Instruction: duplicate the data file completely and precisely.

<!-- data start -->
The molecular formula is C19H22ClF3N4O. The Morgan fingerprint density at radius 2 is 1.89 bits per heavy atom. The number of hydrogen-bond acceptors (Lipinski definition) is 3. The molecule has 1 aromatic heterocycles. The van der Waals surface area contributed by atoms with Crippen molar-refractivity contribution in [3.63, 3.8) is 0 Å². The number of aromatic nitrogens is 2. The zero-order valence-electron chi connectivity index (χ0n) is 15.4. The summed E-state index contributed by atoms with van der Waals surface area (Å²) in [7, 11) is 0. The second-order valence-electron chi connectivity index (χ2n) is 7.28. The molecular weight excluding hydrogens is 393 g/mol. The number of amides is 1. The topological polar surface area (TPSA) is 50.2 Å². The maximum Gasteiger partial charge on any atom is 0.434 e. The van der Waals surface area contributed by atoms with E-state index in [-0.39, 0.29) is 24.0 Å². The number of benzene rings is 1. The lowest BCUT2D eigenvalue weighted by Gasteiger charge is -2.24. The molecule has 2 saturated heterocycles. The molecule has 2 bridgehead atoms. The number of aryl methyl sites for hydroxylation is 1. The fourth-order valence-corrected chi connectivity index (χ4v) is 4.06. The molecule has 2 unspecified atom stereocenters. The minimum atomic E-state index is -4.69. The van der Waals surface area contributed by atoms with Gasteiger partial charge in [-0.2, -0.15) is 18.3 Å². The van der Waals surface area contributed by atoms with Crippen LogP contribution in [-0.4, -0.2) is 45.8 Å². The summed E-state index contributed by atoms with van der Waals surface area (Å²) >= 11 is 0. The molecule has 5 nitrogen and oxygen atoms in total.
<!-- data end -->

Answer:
The molecular formula is C19H22ClF3N4O. The Morgan fingerprint density at radius 2 is 1.89 bits per heavy atom. The number of hydrogen-bond acceptors (Lipinski definition) is 3. The molecule has 1 aromatic heterocycles. The van der Waals surface area contributed by atoms with Crippen molar-refractivity contribution in [3.63, 3.8) is 0 Å². The number of aromatic nitrogens is 2. The zero-order valence-electron chi connectivity index (χ0n) is 15.4. The summed E-state index contributed by atoms with van der Waals surface area (Å²) in [7, 11) is 0. The second-order valence-electron chi connectivity index (χ2n) is 7.28. The molecular weight excluding hydrogens is 393 g/mol. The number of amides is 1. The topological polar surface area (TPSA) is 50.2 Å². The maximum Gasteiger partial charge on any atom is 0.434 e. The van der Waals surface area contributed by atoms with E-state index in [-0.39, 0.29) is 24.0 Å². The number of benzene rings is 1. The lowest BCUT2D eigenvalue weighted by Gasteiger charge is -2.24. The molecule has 2 saturated heterocycles. The molecule has 2 bridgehead atoms. The number of aryl methyl sites for hydroxylation is 1. The fourth-order valence-corrected chi connectivity index (χ4v) is 4.06. The molecule has 2 unspecified atom stereocenters. The minimum atomic E-state index is -4.69. The van der Waals surface area contributed by atoms with Gasteiger partial charge in [-0.2, -0.15) is 18.3 Å². The van der Waals surface area contributed by atoms with Crippen LogP contribution in [-0.4, -0.2) is 45.8 Å². The summed E-state index contributed by atoms with van der Waals surface area (Å²) >= 11 is 0. The molecule has 5 nitrogen and oxygen atoms in total.